South Carolina School Board Group Cuts Ties With National Association After Push From Lawmakers

By Bill Pan
Bill Pan
Bill Pan
November 9, 2021 Updated: November 9, 2021

The South Carolina School Boards Association (SCSBA), facing pressure from Republican lawmakers, has voted to discontinue its membership with the national federation that likened concerned parents to domestic terrorists.

The decision comes weeks after the National School Board Association (NSBA) apologized for a widely criticized letter, in which the organization characterized disruptions at school board meetings as “a form of domestic terrorism and hate crime” and urged the Biden administration to invoke counter-terrorism laws to handle “angry mobs” of parents seeking to hold school officials accountable for teaching the Marxist-inspired critical race theory to their children and for imposing COVID-19 restrictions such as mask mandates on them.

“Over the past few weeks, SCSBA leadership has carefully monitored NSBA’s actions, advocating and watching for a clear path forward and affirmative steps to address the damage done in relation to NSBA’s September 29 letter to President Joe Biden,” the SCSBA said in a statement (pdf) announcing the change.

The SCSBA noted that aside from the apology, the NSBA has done little to “mitigate the negative impact of the letter on many states including South Carolina,” and as a result, the state association has decided to sever its ties with the national group and requested a refund of its 2021-2022 membership fee.

The move was likely prompted by a group of 36 Republican state representatives who demanded that the SCSBA end its NSBA membership, saying that the apology regarding the letter to Biden “is insincere.”

“The reality is that parents and stakeholders are beyond frustrated being ignored and left out of decisions with their child. The NSBA is detached from reality and fails to recognize that Americans are angered by what is happening in our classrooms,” the Republicans said in their message to SCSBA Executive Director Scott Price, adding that they kept receiving calls from parents “tired of losing control over their child’s education.”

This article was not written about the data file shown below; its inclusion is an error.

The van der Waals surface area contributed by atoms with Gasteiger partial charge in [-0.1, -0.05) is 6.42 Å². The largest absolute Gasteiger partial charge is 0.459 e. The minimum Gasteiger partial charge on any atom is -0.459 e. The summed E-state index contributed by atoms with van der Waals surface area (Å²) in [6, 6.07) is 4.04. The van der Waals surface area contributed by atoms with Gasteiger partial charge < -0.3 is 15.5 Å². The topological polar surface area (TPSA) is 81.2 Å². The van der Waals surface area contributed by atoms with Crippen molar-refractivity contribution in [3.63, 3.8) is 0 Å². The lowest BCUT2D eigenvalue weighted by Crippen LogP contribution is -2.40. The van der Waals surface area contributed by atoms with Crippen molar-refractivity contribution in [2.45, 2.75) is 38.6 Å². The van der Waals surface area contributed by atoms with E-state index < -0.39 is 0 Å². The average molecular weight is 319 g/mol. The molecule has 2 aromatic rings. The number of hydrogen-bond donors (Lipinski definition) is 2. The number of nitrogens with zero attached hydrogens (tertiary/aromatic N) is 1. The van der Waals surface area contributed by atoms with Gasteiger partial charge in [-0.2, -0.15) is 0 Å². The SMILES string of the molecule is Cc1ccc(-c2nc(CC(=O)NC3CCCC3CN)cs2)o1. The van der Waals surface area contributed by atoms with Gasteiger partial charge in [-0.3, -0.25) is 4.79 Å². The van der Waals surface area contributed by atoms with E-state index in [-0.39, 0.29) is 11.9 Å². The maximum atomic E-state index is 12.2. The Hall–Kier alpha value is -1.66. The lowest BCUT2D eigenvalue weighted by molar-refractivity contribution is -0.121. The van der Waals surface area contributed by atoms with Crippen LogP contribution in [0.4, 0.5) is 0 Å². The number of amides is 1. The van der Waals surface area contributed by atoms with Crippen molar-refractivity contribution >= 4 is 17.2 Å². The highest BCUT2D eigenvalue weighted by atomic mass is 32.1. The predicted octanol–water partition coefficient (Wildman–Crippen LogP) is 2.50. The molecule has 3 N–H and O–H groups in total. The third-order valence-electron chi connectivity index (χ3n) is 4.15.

“The message needs to be sent immediately that South Carolina will not support organizations that are threatening, antagonizing, or acting un-American towards concerned parents,” the lawmakers wrote.

The SCSBA is the latest in a string of state school board organizations that have reevaluated or ended their membership in NSBA over the “domestic terrorism” letter. According to statements collected by advocacy group Parents Defending Education, as of Nov. 9, seven state chapters—Missouri, Ohio, Louisiana, Pennsylvania, New Hampshire, South Carolina and Montana—have left or are leaving the NSBA.

Last week, the Montana School Boards Association announced that they will quit the National School Boards Association in June 2022, at the end of the term for which it has paid dues. It also said it plans to work with other state associations to form a new national organization.

Bill Pan